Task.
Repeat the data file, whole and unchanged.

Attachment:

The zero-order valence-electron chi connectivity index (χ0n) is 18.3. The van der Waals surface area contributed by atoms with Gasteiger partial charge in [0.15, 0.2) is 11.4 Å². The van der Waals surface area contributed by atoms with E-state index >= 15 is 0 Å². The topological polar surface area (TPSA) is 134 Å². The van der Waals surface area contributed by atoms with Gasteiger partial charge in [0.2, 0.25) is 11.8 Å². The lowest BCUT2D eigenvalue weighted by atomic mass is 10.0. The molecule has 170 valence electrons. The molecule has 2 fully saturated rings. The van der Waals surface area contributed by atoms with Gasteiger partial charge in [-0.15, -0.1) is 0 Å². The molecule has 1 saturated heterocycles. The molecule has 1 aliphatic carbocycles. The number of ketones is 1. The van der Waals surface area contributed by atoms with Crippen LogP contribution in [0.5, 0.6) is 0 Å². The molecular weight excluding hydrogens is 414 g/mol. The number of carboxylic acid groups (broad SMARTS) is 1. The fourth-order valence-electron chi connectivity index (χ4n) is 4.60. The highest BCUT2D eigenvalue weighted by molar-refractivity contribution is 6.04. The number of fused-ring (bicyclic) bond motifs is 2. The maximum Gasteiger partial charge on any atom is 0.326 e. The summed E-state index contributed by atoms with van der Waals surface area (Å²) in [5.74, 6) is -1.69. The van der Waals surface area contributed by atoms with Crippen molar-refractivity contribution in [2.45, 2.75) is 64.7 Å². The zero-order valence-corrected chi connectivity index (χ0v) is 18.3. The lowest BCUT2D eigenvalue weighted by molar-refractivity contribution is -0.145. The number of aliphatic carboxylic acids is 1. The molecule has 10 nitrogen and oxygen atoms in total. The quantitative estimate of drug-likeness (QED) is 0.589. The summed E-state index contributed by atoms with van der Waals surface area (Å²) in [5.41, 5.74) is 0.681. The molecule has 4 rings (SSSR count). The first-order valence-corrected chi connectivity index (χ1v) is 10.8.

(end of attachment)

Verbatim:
The zero-order valence-electron chi connectivity index (χ0n) is 18.3. The van der Waals surface area contributed by atoms with Gasteiger partial charge in [0.15, 0.2) is 11.4 Å². The van der Waals surface area contributed by atoms with E-state index >= 15 is 0 Å². The topological polar surface area (TPSA) is 134 Å². The van der Waals surface area contributed by atoms with Gasteiger partial charge in [0.2, 0.25) is 11.8 Å². The lowest BCUT2D eigenvalue weighted by atomic mass is 10.0. The molecule has 170 valence electrons. The molecule has 2 fully saturated rings. The van der Waals surface area contributed by atoms with Gasteiger partial charge in [-0.15, -0.1) is 0 Å². The molecule has 1 saturated heterocycles. The molecule has 1 aliphatic carbocycles. The number of ketones is 1. The van der Waals surface area contributed by atoms with Crippen LogP contribution in [0.5, 0.6) is 0 Å². The molecular weight excluding hydrogens is 414 g/mol. The number of carboxylic acid groups (broad SMARTS) is 1. The fourth-order valence-electron chi connectivity index (χ4n) is 4.60. The highest BCUT2D eigenvalue weighted by molar-refractivity contribution is 6.04. The number of fused-ring (bicyclic) bond motifs is 2. The maximum Gasteiger partial charge on any atom is 0.326 e. The summed E-state index contributed by atoms with van der Waals surface area (Å²) in [5.74, 6) is -1.69. The van der Waals surface area contributed by atoms with Crippen molar-refractivity contribution in [2.45, 2.75) is 64.7 Å². The zero-order valence-corrected chi connectivity index (χ0v) is 18.3. The lowest BCUT2D eigenvalue weighted by molar-refractivity contribution is -0.145. The number of aliphatic carboxylic acids is 1. The molecule has 10 nitrogen and oxygen atoms in total. The quantitative estimate of drug-likeness (QED) is 0.589. The summed E-state index contributed by atoms with van der Waals surface area (Å²) in [5.41, 5.74) is 0.681. The molecule has 4 rings (SSSR count). The first-order valence-corrected chi connectivity index (χ1v) is 10.8.